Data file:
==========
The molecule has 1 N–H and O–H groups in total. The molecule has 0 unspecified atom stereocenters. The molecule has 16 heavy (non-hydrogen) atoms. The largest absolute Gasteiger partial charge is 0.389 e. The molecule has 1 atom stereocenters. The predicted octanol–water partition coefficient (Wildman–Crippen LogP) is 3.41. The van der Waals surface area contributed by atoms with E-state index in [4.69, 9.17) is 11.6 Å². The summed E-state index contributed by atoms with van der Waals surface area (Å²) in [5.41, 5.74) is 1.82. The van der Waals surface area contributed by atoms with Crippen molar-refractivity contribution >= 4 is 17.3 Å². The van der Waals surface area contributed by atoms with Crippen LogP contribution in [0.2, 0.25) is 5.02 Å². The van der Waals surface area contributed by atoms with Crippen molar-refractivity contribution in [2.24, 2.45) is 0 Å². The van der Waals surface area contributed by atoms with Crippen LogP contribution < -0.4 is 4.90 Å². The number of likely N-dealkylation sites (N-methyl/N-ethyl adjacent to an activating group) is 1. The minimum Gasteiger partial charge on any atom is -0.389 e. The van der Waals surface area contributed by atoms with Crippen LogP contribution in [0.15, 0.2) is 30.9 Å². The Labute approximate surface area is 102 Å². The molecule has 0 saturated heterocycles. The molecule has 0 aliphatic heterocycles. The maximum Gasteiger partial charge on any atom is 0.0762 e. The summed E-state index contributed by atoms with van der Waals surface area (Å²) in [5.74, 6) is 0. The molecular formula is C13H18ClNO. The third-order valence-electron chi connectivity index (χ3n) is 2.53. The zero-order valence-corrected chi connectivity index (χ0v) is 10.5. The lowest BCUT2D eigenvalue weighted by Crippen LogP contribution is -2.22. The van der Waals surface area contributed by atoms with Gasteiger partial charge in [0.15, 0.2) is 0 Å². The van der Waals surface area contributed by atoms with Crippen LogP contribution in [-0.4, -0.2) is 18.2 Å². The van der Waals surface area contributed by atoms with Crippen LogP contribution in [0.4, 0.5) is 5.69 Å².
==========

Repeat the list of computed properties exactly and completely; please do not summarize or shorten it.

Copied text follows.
The molecule has 1 N–H and O–H groups in total. The molecule has 0 unspecified atom stereocenters. The molecule has 16 heavy (non-hydrogen) atoms. The largest absolute Gasteiger partial charge is 0.389 e. The molecule has 1 atom stereocenters. The predicted octanol–water partition coefficient (Wildman–Crippen LogP) is 3.41. The van der Waals surface area contributed by atoms with E-state index in [4.69, 9.17) is 11.6 Å². The summed E-state index contributed by atoms with van der Waals surface area (Å²) in [5.41, 5.74) is 1.82. The van der Waals surface area contributed by atoms with Crippen molar-refractivity contribution >= 4 is 17.3 Å². The van der Waals surface area contributed by atoms with Crippen LogP contribution in [0.2, 0.25) is 5.02 Å². The van der Waals surface area contributed by atoms with Crippen molar-refractivity contribution in [2.24, 2.45) is 0 Å². The van der Waals surface area contributed by atoms with Crippen LogP contribution < -0.4 is 4.90 Å². The number of likely N-dealkylation sites (N-methyl/N-ethyl adjacent to an activating group) is 1. The minimum Gasteiger partial charge on any atom is -0.389 e. The van der Waals surface area contributed by atoms with Crippen LogP contribution in [0.15, 0.2) is 30.9 Å². The Labute approximate surface area is 102 Å². The molecule has 0 saturated heterocycles. The molecule has 0 aliphatic heterocycles. The maximum Gasteiger partial charge on any atom is 0.0762 e. The summed E-state index contributed by atoms with van der Waals surface area (Å²) in [5.74, 6) is 0. The molecular formula is C13H18ClNO. The third-order valence-electron chi connectivity index (χ3n) is 2.53. The zero-order valence-corrected chi connectivity index (χ0v) is 10.5. The lowest BCUT2D eigenvalue weighted by Crippen LogP contribution is -2.22. The van der Waals surface area contributed by atoms with Gasteiger partial charge in [0.15, 0.2) is 0 Å². The van der Waals surface area contributed by atoms with Crippen LogP contribution in [-0.4, -0.2) is 18.2 Å². The van der Waals surface area contributed by atoms with Crippen LogP contribution in [0.4, 0.5) is 5.69 Å².